And they believe that among their current crop of criminals there is a champion.
Hanging from the grey walls, which are decked with barbed wire, is a banner carrying pictures of former pickpocket Amnat Ruenroeng, a world championship bronze medalist and Beijing Olympic quarter-finalist, and convicted drug dealer Samson Sor Siriporn, a women's world light-flyweight champion, with the words: "Superstars for the 2012 London Olympics.
Among the prison population, there is no shortage of willing recruits for boxing training. While other prisoners toil away in the kitchen, the laundry, or the tool shop, the boxers train in the gym. However, as anyone who has ever seen a Rocky movie would imagine, this drill is anything but cushy.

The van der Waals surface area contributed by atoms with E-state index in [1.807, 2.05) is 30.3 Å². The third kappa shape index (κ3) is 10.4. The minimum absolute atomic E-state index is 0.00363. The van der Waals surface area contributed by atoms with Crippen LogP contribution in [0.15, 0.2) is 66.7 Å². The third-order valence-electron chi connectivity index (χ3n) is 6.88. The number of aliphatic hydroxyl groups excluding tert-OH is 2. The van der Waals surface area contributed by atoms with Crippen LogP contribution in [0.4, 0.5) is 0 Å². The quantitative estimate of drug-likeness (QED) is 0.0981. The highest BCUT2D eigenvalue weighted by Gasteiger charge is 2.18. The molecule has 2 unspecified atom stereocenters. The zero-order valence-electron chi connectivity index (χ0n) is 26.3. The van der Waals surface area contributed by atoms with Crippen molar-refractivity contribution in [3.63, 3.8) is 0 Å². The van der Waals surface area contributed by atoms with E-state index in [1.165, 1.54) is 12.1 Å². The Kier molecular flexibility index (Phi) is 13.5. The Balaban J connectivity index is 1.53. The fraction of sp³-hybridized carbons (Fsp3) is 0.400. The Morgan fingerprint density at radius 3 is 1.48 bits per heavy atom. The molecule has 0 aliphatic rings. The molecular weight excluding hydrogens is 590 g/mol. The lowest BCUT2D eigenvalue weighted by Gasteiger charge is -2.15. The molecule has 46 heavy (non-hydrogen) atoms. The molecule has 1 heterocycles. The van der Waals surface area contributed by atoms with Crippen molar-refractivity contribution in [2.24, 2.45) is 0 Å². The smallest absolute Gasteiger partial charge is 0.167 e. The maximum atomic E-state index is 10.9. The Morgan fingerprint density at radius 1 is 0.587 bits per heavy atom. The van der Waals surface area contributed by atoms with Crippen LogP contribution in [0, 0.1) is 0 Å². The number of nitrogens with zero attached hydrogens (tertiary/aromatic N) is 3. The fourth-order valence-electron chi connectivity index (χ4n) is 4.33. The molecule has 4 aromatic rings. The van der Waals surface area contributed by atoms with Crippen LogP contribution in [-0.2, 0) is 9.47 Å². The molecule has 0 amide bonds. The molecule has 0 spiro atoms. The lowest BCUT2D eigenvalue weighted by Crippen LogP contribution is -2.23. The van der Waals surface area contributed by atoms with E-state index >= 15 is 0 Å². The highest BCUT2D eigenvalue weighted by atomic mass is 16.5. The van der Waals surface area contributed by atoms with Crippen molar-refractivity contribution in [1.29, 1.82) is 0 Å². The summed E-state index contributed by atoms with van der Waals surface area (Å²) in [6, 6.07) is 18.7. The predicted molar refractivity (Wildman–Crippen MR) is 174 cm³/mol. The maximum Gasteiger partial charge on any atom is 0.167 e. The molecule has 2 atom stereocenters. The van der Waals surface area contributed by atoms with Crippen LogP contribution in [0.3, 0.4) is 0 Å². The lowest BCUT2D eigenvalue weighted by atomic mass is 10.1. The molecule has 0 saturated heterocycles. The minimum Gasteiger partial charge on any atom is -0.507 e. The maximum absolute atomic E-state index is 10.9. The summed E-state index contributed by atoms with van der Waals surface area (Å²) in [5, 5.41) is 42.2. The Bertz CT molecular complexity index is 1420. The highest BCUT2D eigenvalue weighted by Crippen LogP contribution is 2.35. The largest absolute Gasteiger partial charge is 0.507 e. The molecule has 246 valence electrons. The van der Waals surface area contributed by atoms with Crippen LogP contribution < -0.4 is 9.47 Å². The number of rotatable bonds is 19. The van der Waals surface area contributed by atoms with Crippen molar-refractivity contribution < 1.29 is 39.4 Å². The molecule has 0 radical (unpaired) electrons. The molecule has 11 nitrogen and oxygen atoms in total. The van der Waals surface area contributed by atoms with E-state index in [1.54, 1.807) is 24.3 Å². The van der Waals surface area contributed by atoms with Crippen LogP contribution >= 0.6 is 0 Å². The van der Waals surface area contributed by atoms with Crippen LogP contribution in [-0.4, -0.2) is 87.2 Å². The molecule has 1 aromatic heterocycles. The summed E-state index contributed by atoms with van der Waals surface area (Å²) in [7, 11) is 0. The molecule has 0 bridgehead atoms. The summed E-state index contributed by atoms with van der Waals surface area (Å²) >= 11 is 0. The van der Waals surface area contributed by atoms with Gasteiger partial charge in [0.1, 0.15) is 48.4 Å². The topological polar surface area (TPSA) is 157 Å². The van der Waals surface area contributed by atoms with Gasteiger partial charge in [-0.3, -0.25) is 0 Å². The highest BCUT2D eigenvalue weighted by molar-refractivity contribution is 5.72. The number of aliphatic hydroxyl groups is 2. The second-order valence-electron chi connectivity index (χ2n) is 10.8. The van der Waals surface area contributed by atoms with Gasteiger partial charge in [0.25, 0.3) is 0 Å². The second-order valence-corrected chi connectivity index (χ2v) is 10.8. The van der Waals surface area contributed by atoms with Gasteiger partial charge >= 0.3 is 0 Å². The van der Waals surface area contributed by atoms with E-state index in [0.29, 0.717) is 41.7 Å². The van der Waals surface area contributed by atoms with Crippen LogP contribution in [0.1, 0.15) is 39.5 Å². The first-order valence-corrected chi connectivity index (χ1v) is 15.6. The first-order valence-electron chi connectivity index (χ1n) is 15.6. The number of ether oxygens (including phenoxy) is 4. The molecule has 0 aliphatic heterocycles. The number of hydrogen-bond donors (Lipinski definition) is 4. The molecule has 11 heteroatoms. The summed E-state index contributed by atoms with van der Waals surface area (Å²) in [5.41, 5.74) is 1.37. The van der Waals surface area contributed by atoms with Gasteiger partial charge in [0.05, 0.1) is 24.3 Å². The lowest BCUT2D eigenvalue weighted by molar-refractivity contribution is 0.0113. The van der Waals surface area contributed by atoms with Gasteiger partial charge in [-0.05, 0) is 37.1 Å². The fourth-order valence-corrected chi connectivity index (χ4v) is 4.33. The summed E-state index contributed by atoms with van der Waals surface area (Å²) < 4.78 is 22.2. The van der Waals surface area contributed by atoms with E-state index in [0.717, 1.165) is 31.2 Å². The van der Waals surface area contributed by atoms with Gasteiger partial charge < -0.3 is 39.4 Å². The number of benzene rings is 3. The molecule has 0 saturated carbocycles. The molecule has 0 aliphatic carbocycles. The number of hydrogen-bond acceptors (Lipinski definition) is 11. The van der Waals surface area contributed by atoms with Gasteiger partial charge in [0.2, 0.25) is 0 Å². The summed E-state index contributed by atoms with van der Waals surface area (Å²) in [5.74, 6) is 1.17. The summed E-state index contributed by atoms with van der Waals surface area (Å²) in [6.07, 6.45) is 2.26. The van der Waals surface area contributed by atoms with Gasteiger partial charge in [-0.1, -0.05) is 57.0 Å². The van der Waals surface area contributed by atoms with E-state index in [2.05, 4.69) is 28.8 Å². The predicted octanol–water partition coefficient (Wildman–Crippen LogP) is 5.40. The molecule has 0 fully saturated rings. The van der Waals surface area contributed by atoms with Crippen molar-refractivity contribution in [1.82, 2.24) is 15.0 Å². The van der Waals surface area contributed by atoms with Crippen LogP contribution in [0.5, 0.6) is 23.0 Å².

They rise daily at 5.30 a.m. for 90 minutes of jogging. Afternoons are spent weight-lifting and sparring under the watchful gaze of mean-looking guards equipped with hefty batons and dark sunglasses.
All the more incentive to excel.
"I want to go free and box for my country and I'm 100 percent sure I have what it takes to go to the Olympics," said Parinya Nopchaya, a gap-toothed 26-year-old whose muscled body is almost entirely covered in crude jailhouse tattoos.
And the offer of freedom is genuine. Early release awaits those thieves and drug dealers and other assorted thugs who can prove their mettle and make the national boxing team.